The Myth of Distance
Walk into church on a Sunday morning and it’s likely you’ll hear a message of self-improvement, good works, and moral development. All three are fine but they never bring anyone nearer to God, ever.
Unbelievers, atheists, and infidels – people who are our friends not the enemy – can improve themselves, engage in good works, and learn not to lie. That doesn’t make them Christians, far from it. Many Christians are shocked to hear that Christianity isn’t morality, it’s Jesus only.
Doing something to close the distance between God and man is irrelevant and repugnant.
It’s irrelevant because there’s no distance between an unbeliever and Jesus. He couldn’t be nearer or more available. They may feel distant but He is not. They may reject Jesus but Jesus hasn’t rejected them. There is no “far” or “near” when it comes to becoming a believer. There is only faith.
It’s repugnant to think we can close the distance between God. It insults Jesus by devaluing His work on the cross. Satan must love it when religious knuckle-heads undermine the work of Jesus by working to reform sinners. Dry drunks, apart from Jesus, are just as lost as wet ones.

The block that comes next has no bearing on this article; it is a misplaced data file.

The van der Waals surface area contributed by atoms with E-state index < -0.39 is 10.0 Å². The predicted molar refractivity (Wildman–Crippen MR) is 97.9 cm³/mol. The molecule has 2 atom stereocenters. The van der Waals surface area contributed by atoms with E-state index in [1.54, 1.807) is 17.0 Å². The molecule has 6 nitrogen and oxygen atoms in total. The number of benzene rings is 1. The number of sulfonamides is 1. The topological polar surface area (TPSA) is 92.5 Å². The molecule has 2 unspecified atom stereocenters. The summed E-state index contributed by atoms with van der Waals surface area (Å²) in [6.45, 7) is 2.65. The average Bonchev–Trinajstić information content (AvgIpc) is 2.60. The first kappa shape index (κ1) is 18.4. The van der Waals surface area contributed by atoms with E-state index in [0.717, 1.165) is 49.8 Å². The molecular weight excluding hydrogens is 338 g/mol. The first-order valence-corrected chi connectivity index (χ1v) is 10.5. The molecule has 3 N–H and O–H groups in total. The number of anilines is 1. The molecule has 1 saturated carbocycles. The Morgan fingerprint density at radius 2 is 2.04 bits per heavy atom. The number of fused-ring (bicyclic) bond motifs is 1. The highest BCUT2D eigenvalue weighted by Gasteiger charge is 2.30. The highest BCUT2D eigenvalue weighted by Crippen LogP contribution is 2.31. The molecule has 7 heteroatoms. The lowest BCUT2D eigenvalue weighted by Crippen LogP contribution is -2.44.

Does the message of the gospel for sinners still apply to us after we’ve become believers? Or does it mystically change? After believing, do we maintain nearness by our goodness and lose it when we’re bad?
Truth is, when believers run from Jesus, He runs after them – think Peter. If they persist in running, He anxiously waits for them – think the Prodigal.
It’s our arrogance and doubt that motivate us to believe nearness depends on good works, self-improvement, and morality.
Step back and trust Him again today. Don’t think you’re becoming a Christian again. Think you’re being a Christian anew. Humbling isn’t it?